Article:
Off-Key Storytelling Plays Havoc with 'Legend of 1900'
Colbert, P. S., Daily Herald (Arlington Heights, IL)
Byline: P.S. Colbert Daily Herald Correspondent
"The Legend of 1900"
* * 1/2
Screenplay by Giuseppe Tornatore; based on the novel "Novecento" by Alessandro Baricco. Produced by Francisco Tornatore. Directed by Giuseppe Tornatore. A Fine Line Pictures release. Rated R (adult language). Running time: 119 minutes.
1900 Tim Roth Max Pruitt Taylor Vince Jelly Roll Morton Clarence Williams III
With Bill Nunn, Melanie Thierry and Peter Vaughan.
At once technically brilliant and narratively retarded, "The Legend of 1900" gives new meaning to that old saw about "losing something in the translation."
This tale of a foundling who grows up to become a piano wizard without ever setting foot on dry land represents a maiden voyage of sorts for acclaimed writer-director Giuseppe Tornatore ("Cinema Paradiso"), forsaking his native Italian tongue for English.
Not the English language of people in the real world, mind you, but rather a flowery tangle of cryptic conversations and poetic platitudes such as: "You're never really done for as long as you've got a good story and someone to tell it to."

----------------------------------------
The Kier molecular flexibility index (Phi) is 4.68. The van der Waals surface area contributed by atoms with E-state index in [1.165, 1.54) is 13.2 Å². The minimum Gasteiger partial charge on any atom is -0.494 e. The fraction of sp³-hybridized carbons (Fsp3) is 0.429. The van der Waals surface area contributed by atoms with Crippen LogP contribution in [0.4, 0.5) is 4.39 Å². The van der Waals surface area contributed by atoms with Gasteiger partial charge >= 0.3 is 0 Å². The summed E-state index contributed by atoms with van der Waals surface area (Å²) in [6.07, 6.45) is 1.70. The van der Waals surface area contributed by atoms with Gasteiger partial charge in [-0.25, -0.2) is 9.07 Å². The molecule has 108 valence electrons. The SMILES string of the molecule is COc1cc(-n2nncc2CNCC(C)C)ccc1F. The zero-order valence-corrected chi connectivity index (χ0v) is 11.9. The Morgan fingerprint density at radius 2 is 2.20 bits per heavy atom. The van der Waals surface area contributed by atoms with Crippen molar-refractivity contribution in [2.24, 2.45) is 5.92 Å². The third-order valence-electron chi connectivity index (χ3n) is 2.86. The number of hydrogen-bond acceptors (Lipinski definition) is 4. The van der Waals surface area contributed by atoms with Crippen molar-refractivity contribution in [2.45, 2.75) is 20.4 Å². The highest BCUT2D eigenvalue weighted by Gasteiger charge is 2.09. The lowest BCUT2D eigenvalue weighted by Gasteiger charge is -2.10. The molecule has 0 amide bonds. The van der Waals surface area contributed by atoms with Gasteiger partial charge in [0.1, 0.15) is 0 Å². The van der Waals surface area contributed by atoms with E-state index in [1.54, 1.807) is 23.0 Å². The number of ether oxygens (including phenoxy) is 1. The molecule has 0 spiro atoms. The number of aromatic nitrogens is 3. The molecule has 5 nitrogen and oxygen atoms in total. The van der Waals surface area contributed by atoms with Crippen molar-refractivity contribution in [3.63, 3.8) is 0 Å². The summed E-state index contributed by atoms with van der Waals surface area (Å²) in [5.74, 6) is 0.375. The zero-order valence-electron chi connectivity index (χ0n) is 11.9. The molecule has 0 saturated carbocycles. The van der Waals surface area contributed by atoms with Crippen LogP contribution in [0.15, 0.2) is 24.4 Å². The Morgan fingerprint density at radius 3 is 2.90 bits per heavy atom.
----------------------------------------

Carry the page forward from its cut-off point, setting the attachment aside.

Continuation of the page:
Would that it were so.
January 1900: Scrounging for lost treasure on the ballroom floor of "The Virginian," a trans-Atlantic luxury liner, coal-room employee Danny Boodman (Bill Nunn) discovers an abandoned newborn boy tucked into a lemon crate atop the ship's grand piano.
"I found him on the first month of the first year of this friggin' new century, so I calls him '1900'," Danny declares, starting the cutesy ball rolling.
A tragic accident keeps Danny from seeing his adopted son's ninth birthday, but as the stoker's coffin is being dropped into the sea, young 19 hears his first strains of music.
Flash forward 18 years. …